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on Jan 6, 2009 in Camera Tech, Wildlife Photography

Sharpness Series #1 – Basic Settings

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“How do you get your images so sharp?” Sharpness is one of the first quests photographers and wildlife photographers in particular seek in their photography. There’s a very important reason why, it’s the 2nd thing our mind subconsciously grabs onto in a photograph in finding the subject. Over the next couple of weeks, I’m going to have my own version of a mini-series here on the blog as I explore aspects of capturing a sharp images. These lessons will all be based on camera craft where sharpness has to be exact from the moment you go click. The 1st in the series is just basic settings.

We’re amazingly fortunate these days that we have camera’s with brains! Seriously. Personally, I strive to remove every “camera based” element when I’m shooting so I’m concentrating on just one thing and one thing only, the subject. The Nikon AF system fits my simple mind to a T (I can’t walk and chew gum at the same time). The new AF system in the D3 has become a good friend, permitting me to not really think about AF operation. Along with the M/A function of the AFS lenses, I’m able to make better photos, faster and as sharp because I’m concentrating on the subject.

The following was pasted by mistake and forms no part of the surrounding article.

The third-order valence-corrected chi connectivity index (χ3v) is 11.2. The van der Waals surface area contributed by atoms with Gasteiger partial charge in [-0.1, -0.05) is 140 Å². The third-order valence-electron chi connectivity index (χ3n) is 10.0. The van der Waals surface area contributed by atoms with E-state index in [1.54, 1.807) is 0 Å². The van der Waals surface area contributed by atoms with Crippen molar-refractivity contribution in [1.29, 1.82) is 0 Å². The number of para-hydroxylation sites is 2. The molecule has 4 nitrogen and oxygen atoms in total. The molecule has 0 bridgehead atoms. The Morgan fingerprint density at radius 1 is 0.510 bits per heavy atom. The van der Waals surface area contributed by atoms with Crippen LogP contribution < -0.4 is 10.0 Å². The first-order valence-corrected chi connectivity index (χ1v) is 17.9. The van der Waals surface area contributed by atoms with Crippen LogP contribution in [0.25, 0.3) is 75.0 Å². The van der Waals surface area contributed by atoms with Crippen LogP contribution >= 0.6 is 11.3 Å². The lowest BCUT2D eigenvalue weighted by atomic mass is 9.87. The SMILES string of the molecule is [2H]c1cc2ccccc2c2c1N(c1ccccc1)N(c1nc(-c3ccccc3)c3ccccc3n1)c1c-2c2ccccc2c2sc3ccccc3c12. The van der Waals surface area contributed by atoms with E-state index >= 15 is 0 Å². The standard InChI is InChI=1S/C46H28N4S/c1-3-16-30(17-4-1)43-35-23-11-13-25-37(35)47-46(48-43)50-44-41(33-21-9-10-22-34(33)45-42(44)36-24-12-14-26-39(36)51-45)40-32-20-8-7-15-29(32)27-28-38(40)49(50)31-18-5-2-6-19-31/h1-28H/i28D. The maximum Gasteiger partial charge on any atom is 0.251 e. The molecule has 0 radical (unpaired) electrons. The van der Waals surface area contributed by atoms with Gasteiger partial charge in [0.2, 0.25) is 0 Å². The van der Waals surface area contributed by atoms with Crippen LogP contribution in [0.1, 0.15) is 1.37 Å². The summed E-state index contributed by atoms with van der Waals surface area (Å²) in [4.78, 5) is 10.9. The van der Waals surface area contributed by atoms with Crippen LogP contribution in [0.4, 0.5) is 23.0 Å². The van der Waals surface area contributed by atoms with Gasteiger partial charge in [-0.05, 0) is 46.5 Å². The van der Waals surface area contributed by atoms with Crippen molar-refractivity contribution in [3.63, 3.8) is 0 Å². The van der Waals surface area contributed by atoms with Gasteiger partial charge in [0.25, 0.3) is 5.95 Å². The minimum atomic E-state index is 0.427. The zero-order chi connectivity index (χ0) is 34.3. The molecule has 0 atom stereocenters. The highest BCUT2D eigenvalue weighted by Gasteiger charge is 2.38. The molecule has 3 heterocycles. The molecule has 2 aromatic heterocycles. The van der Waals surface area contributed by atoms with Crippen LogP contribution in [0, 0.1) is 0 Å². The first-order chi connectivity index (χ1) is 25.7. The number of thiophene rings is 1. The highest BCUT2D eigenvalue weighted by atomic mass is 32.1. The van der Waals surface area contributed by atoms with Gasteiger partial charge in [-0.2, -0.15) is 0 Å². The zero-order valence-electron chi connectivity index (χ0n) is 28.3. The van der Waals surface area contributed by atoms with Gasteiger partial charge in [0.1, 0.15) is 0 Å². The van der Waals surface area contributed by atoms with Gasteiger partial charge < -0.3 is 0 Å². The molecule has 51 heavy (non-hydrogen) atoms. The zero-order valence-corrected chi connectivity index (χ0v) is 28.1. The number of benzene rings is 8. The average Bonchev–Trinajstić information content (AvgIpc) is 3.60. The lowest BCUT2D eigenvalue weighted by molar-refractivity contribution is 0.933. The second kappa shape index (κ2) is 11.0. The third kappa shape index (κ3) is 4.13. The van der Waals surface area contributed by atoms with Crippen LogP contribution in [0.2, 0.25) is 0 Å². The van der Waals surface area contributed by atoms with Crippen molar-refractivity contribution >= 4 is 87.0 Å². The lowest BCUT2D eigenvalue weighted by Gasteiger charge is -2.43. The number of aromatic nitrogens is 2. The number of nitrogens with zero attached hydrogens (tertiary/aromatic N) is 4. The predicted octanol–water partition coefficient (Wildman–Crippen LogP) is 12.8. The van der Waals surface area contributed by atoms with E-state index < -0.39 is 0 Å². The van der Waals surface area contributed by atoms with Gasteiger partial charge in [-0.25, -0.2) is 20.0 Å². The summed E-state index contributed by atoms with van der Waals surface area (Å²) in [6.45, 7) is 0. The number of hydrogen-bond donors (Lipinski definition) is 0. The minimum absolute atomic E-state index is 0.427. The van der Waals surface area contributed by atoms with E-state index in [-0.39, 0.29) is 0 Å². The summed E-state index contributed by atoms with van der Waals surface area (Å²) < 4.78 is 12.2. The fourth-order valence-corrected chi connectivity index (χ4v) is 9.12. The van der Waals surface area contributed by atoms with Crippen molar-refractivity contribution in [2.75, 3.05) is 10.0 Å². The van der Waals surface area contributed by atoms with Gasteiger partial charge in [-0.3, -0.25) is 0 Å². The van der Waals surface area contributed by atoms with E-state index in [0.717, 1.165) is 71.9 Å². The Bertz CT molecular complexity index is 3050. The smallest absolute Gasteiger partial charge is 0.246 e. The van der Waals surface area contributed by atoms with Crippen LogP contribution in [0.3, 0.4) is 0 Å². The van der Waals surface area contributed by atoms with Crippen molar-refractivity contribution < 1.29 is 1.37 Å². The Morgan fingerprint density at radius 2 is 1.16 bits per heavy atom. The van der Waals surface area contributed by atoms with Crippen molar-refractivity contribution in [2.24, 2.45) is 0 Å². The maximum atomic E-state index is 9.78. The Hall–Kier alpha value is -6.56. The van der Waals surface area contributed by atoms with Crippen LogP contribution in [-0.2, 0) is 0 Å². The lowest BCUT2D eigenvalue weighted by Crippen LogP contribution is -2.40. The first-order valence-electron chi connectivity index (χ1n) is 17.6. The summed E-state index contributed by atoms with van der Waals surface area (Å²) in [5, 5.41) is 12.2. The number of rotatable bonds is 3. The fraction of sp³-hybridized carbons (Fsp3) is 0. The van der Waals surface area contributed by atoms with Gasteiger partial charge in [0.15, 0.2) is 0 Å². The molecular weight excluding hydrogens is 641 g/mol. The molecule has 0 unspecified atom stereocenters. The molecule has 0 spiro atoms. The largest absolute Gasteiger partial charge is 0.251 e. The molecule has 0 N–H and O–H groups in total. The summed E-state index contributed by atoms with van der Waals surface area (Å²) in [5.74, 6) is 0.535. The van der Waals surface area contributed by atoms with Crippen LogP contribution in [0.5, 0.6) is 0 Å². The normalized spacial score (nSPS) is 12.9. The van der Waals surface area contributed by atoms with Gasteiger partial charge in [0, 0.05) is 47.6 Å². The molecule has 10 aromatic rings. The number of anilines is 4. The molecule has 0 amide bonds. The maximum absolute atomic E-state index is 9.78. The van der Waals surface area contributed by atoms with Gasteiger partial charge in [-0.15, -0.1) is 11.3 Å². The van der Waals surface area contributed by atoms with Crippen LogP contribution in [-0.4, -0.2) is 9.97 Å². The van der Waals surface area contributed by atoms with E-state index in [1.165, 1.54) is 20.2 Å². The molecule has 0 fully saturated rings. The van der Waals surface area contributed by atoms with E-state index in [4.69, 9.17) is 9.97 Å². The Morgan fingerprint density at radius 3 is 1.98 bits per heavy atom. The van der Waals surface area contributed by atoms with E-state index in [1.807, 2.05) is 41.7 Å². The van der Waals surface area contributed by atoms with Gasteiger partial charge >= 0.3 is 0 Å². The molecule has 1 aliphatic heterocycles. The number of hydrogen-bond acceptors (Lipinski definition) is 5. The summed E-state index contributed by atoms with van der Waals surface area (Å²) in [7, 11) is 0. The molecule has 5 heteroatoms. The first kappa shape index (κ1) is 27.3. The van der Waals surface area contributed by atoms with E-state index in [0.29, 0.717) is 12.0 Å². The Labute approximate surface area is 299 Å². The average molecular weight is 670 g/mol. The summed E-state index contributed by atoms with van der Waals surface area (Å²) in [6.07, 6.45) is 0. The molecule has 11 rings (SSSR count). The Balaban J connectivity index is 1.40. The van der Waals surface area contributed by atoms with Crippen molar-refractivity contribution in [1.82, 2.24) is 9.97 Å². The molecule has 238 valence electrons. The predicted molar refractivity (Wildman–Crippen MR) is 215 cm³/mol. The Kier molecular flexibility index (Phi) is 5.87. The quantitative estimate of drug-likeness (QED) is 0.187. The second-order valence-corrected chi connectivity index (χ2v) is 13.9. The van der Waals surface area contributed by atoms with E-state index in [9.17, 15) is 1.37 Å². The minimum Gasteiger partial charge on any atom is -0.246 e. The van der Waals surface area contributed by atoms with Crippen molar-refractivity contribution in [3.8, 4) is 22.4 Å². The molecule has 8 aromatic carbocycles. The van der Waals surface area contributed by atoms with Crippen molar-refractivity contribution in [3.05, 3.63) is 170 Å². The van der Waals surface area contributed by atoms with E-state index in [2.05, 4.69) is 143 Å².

There is no guarantee you’ll have the exact results from these setting that I have, but you can see what I use viewing this video and then this video. What variables change? The biggest being experience behind the camera. Familiarity with the camera makes a huge difference. The only way I know of remedying this is time behind the camera. Every day, whether I’m shooting or sitting here at the computer, the camera is in my hand so it remains familiar. The camera has to be your best friend, I’m a firm believer of that.  This shot is an sample of that, this is a hand heldshot of a Roseatte Spoonbill taken and it’s coming in for the night at the rookery. I hope this helps all those who emailed in recently asking this question. There’s more to come, this is just the start on this topic.

Photo captured by D3, 600VR on Lexar UDMA digital film